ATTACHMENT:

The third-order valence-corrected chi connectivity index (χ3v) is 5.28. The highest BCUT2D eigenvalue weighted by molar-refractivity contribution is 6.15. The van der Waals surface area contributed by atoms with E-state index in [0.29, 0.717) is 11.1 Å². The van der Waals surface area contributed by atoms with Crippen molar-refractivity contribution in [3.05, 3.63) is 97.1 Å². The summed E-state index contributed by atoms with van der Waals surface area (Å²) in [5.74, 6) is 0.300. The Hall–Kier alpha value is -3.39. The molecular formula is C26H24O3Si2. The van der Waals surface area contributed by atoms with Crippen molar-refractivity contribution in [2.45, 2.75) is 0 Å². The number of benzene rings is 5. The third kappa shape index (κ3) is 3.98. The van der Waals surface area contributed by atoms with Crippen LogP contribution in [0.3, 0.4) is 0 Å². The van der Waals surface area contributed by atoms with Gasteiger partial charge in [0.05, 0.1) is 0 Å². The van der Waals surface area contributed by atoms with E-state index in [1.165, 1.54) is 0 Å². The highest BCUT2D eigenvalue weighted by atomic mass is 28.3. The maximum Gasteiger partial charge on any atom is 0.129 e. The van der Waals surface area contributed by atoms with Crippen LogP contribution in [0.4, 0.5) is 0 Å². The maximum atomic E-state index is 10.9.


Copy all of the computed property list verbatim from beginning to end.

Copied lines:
The third-order valence-corrected chi connectivity index (χ3v) is 5.28. The highest BCUT2D eigenvalue weighted by molar-refractivity contribution is 6.15. The van der Waals surface area contributed by atoms with E-state index in [0.29, 0.717) is 11.1 Å². The van der Waals surface area contributed by atoms with Crippen molar-refractivity contribution in [3.05, 3.63) is 97.1 Å². The summed E-state index contributed by atoms with van der Waals surface area (Å²) in [5.74, 6) is 0.300. The Hall–Kier alpha value is -3.39. The molecular formula is C26H24O3Si2. The van der Waals surface area contributed by atoms with Crippen molar-refractivity contribution in [2.45, 2.75) is 0 Å². The number of benzene rings is 5. The third kappa shape index (κ3) is 3.98. The van der Waals surface area contributed by atoms with Crippen LogP contribution in [0.3, 0.4) is 0 Å². The van der Waals surface area contributed by atoms with Gasteiger partial charge in [0.05, 0.1) is 0 Å². The van der Waals surface area contributed by atoms with E-state index in [1.165, 1.54) is 0 Å². The highest BCUT2D eigenvalue weighted by atomic mass is 28.3. The maximum Gasteiger partial charge on any atom is 0.129 e. The van der Waals surface area contributed by atoms with Crippen LogP contribution in [0.4, 0.5) is 0 Å². The maximum atomic E-state index is 10.9.